Pawan Verma’s refreshing book, Age of the Imperfect Leader: Leading from Strength, challenges the concept and foundation of the successful leader. It spurs readers to aim at a paradigm shift and emerge as effective and inspiring leaders. It also emphasises that leadership thrives in a clear environment of collaboration, not in a command and control mode. It sets the tone to describe the challenges and albatrosses that contemporary leadership has to deal with and excel at — to emerge triumphant.
One fascinating fact is Verma has clearly understood and is able to decipher, for the average reader, the impact a post-truth environment phenomenon and public perception, including the response to it, has on the success or failure of a leader. To drive home the context, Verma intersperses fascinating anecdotes, as also the circumstances and back stories — the killing of Cecil the Lion in Zimbabwe and the hullabaloo around the Maggie Noodle Crisis in India. His explanations are brief and succinct, yet they mirror their covert and overt ‘philosophies.’
Yet another interesting aspect of the book is it stands out among others in the genre, more so because it focuses primarily on anecdotes rather than being a statistical rigmarole. To make it a seamless reading experience, the anecdotes, thanks to the author’s remarkable alacrity and brevity of expression, are simply quoted, while discussing a topic, with the story being explained promptly on the adjacent page. This helps to satiate the reader’s inquisitiveness in a jiffy. It also helps them to ponder over the just concluded topic that, at times, may have been prudently left open to inference.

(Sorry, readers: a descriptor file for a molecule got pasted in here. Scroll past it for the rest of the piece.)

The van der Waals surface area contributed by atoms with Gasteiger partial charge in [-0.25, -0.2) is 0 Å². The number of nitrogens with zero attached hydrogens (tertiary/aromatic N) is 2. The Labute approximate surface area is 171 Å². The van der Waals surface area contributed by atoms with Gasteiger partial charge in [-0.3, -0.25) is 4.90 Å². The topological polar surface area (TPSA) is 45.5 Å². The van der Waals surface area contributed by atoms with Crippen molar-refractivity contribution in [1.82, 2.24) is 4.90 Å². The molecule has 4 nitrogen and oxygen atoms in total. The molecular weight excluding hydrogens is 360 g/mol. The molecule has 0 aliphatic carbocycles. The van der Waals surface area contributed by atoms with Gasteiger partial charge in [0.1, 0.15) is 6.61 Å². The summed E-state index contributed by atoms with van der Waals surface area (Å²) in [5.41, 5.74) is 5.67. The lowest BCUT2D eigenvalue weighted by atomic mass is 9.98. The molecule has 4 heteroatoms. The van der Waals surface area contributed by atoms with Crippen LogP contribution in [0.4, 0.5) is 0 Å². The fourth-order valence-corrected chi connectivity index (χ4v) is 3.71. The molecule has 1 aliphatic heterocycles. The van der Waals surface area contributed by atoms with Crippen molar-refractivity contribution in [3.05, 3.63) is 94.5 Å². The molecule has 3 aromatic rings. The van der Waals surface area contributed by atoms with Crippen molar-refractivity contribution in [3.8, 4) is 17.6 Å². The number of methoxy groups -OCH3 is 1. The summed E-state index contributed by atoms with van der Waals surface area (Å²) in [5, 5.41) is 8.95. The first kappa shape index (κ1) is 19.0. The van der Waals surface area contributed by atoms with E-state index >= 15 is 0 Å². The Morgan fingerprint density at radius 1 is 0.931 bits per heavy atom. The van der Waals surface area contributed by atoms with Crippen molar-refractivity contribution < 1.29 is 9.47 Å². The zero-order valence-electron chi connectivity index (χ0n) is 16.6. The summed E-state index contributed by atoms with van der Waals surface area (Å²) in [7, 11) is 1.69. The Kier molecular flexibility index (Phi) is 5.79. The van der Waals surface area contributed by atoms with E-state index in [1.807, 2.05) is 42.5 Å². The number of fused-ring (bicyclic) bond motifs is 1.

I would like to borrow a nugget from the blurb to proffer the influence the book has had on me. I will also be eager and courageous enough to be imperfect. Also, while I’d certainly imbibe the essence of the book to becoming a better leader, I’d undoubtedly be yearning too with diligent intent to knowing how contemporary events impact our lives — even when one is not remotely connected to them.
Verma’s work, when placed in précis, asks us a pivotal question: “Would you like to be first-rate at everything at the expense of being great at something?” In answering such a fundamental question, Verma prescribes that leadership ought to be keyed to excellence, not just perfection. The tangible remedy, not placebo, is — instead of being obsessed with ‘match-fixing’ your faults, or weaknesses, and racing towards achieving intangible qualities to making you flawless, you ought to own, address, and remedy, your flaws and be focused on your strong points, while realising your leadership standing and goals.
The best part is: Verma profiles ‘select’ inspiring and transforming leaders to validate and replicate point. In the process, he establishes how such leaders achieved leadership greatness by jazzing-up their strengths, so that their faults were beside the point. This is not all. Verma’s perceptive analyses provides ground-breaking insights as to how to capitalise on one’s strengths and embrace a strong people-centric policy that propels everyone in the team, or boardroom, to focus on their strengths and reciprocally recompense for each other’s limitations, or shortcomings.
The bottom line: Verma’s perceptive repertoire advocates a judiciously analytical eco-milieu for leadership success. It also, in so doing, urges contemporary leaders to be not just zealous, but also passionate dreamers, collaborators and co-authors, aside from being sprightly wizards, or campaigners, for diversity and visionaries of the future.
Age of the Imperfect Leader: Leading from Strength